As for the Keepo Republic, Cnut the Great focused more on defending the Island than any major maneuvers- at least, for the first year or so. Once the Keepan invasion attempt had halted, a massive counterattack would be used to paralyze the Keepans in a few swift assaults.
The first stage of the attack begins with a massive assault along the weakest point of the Nivelle Line, near Tours. Once the fort is breached, the rest of the army will lay siege to the rest of the border forts, pinning the French forces while the assault continues to push and divide the nation in half. Once the Spanish border is reached, a small detachment will keep the trapped Western forces occupied while the rest of the army group marches on Marseille.
As soon as the Keepan assault freezes, Berthelsen called for an immediate assault on Liverpool and Manchester, cutting the Keepo Republic in half. This would divide Keepan forces in Wales and Scotland, allowing the Island army group to crush the Keepans in quick succession. Once the Welsh pocket was dealt with, a final march on Edinburgh could begin. The simultaneous defeat of both France and the Keepo Republic would force the Central Powers to capitulate, allowing Blanjiland to finally turn its attention east.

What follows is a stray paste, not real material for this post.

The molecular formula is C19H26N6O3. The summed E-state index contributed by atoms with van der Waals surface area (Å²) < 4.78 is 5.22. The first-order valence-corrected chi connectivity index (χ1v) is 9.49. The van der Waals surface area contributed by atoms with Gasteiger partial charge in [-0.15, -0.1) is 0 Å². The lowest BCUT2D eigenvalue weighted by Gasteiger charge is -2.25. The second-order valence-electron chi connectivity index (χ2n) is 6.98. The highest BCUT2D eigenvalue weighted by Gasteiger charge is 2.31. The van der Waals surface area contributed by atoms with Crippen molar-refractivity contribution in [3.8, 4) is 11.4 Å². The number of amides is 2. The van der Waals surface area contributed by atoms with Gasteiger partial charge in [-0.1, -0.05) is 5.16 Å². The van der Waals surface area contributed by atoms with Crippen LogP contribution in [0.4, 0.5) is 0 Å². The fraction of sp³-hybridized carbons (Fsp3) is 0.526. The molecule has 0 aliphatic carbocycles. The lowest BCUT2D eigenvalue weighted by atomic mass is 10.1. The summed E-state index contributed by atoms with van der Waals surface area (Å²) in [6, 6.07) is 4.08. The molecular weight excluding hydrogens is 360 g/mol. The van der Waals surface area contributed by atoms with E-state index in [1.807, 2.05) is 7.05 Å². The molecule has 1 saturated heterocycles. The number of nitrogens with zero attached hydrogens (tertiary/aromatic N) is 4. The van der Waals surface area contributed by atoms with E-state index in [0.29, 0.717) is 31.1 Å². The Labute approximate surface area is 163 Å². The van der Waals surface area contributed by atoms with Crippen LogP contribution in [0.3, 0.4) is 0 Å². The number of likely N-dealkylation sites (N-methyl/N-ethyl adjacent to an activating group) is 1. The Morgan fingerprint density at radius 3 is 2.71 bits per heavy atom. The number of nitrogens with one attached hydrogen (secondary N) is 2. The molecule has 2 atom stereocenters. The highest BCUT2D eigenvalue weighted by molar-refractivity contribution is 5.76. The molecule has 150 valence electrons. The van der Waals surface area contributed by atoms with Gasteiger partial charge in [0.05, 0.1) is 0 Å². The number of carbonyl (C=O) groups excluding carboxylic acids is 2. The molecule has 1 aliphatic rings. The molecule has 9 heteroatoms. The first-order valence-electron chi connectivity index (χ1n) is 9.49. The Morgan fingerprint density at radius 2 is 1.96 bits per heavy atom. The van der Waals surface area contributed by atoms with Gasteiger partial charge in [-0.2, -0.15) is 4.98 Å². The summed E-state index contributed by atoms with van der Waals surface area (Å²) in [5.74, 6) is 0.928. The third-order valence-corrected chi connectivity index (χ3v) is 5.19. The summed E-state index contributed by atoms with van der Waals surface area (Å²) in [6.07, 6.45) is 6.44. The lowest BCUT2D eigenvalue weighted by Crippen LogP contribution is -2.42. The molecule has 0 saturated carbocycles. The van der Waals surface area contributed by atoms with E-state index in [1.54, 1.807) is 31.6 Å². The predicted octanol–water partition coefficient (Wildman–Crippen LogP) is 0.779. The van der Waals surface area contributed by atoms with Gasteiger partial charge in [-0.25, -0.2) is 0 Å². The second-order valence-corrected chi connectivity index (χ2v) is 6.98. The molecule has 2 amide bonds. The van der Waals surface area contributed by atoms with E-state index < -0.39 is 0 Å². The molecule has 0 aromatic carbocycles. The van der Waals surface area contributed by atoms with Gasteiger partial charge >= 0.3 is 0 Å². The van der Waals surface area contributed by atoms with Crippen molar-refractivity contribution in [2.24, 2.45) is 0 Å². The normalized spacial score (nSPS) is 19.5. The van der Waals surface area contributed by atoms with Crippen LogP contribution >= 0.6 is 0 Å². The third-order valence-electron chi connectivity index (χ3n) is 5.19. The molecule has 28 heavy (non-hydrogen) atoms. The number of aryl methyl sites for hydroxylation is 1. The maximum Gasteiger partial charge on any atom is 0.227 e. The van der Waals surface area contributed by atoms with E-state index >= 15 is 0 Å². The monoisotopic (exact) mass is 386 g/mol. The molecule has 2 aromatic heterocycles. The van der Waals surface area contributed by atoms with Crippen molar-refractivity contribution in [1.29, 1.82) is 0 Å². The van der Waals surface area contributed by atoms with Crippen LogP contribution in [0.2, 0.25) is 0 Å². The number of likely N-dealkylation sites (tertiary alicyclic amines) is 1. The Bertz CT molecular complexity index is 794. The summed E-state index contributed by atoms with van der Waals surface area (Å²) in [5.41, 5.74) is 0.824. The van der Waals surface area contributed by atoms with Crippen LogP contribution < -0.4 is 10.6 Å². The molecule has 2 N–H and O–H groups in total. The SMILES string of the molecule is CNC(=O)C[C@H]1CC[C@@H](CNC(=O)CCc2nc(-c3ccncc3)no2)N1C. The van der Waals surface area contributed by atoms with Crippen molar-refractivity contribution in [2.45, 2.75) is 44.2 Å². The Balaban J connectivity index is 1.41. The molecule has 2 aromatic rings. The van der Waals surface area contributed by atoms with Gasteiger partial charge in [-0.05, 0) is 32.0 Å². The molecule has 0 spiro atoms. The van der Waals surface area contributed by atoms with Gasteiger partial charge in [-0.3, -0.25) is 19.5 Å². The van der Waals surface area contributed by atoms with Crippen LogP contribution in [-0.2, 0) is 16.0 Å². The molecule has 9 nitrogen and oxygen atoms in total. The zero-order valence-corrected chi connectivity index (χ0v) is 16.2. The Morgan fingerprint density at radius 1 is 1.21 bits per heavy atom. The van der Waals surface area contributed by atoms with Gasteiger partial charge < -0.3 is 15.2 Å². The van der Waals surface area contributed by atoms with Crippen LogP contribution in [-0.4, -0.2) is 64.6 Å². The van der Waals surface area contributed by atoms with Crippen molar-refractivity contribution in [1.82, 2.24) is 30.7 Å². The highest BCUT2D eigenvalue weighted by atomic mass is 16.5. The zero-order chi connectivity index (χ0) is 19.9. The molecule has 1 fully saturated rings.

This plan relied greatly on the assumption Blanjiland could hold against the Swadenians while the West was neutralized. Variations of the plan include an attack on Swaden similar to Operation Kalmar, however, these plans were rejected due to the manpower required to launch offensives on three fronts would have been far too high to realistically pull off.